Milton Friedman, 1912-2006
Economist Touted Laissez-Faire Policy
Friday, November 17, 2006
Milton Friedman, 94, the Nobel Prize-winning economist whose tireless advocacy of unfettered free markets reshaped the nation's economic policies, died Nov. 16 of a heart ailment at St. Francis Memorial Hospital in San Francisco.
One of the most influential economists of the 20th century, Friedman championed individual choice on topics ranging from Social Security to the military draft. He revived conservative economic theory after the big-government era of the 1940s, 1950s and 1960s, leading the movement that says government's proper role in the market is to stabilize the growth of the money supply -- and stay out of the way.
His views gained traction in the 1970s when a combination of high unemployment and inflation, known as "stagflation," sharply ended the long post-World War II boom.
"Inflation is always and everywhere a monetary phenomenon," he often said.
"Friedman's monetary framework has been so influential that, in its broad outlines at least, it has nearly become identical with modern monetary theory," Ben S. Bernanke, now chairman of the Federal Reserve, said in a 2003 speech at the Federal Reserve Bank of Dallas.
A 5-foot, 2-inch scholar with a dry wit, the bald, bespectacled Friedman joked that he'd lost an inch because of the weight of the world on his shoulders. He was widely respected as an academic who also expressed himself in ways that could be understood by those who were interested, but unschooled, in economic theory. He took his theories to television, starring in a 10-week series on economics that aired on public television in the 1980s, and he wrote a column for Newsweek from 1966 to 1983. He published nearly two dozen books.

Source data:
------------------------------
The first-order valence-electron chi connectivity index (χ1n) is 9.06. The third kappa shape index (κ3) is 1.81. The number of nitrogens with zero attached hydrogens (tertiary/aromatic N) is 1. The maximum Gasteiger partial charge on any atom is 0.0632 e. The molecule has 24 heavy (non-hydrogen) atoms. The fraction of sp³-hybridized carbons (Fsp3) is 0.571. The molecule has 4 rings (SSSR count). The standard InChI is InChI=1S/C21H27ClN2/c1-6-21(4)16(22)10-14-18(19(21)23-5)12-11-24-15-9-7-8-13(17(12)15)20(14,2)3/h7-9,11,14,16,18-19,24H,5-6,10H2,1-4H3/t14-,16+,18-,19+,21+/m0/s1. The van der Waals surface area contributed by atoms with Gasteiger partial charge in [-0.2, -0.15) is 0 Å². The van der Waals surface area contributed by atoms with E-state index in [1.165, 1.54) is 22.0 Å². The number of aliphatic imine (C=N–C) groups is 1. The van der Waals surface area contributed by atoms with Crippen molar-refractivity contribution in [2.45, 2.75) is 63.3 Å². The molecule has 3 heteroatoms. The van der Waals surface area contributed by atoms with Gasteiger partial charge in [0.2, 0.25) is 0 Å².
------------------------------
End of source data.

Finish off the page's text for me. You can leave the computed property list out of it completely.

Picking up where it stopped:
Friedman, an economic adviser to presidents Richard M. Nixon and Ronald Reagan, was awarded the Presidential Medal of Freedom and the National Medal of Science in 1988. He won the Nobel Prize in economics in 1976.
His laissez-faire ideas went from maverick to mainstream during his lifetime. He began graduate studies in economics during the Great Depression as the theories of British economist John Maynard Keynes were revolutionizing his profession. Keynes believed that government intervention was necessary to help smooth out the boom-bust cycles in the economy. That theory became the rock against which Friedman pushed for decades until it moved.
One of his most famous arguments dealt with the causes of the Depression. It was prompted not by changes in tariff laws or by the stock market crash, he said, but by the Federal Reserve Board's decisions to shrink the money supply for fear of inflation in 1929 and again in 1936. Those choices choked the life out of the economy and exacerbated a bad situation, he stated in "A Monetary History of the United States, 1867-1960," (1963) co-written with Anna J. Schwartz. The book is considered the definitive history of the nation's money supply.
Friedman's ideas were not initially hailed, and they remain controversial, especially among those who believe government should be a more active player in the economy, a position epitomized by the late Harvard University economist John Kenneth Galbraith.
Richard Parker, a Galbraith biographer, wrote last year in the Boston Globe that Friedman's "passionate calls for financial and securities market deregulation played no small role in ushering in the half-trillion dollar S&L fiasco of the 1980s and the deeply corrupt Wall Street stock market boom of the 1990s. His tax-reduction-at-all-costs policies helped lead to the nation's yawning budget deficits."
But the core of Friedman's work -- that controlling the money supply is a major key to economic health -- was embraced widely across the political spectrum.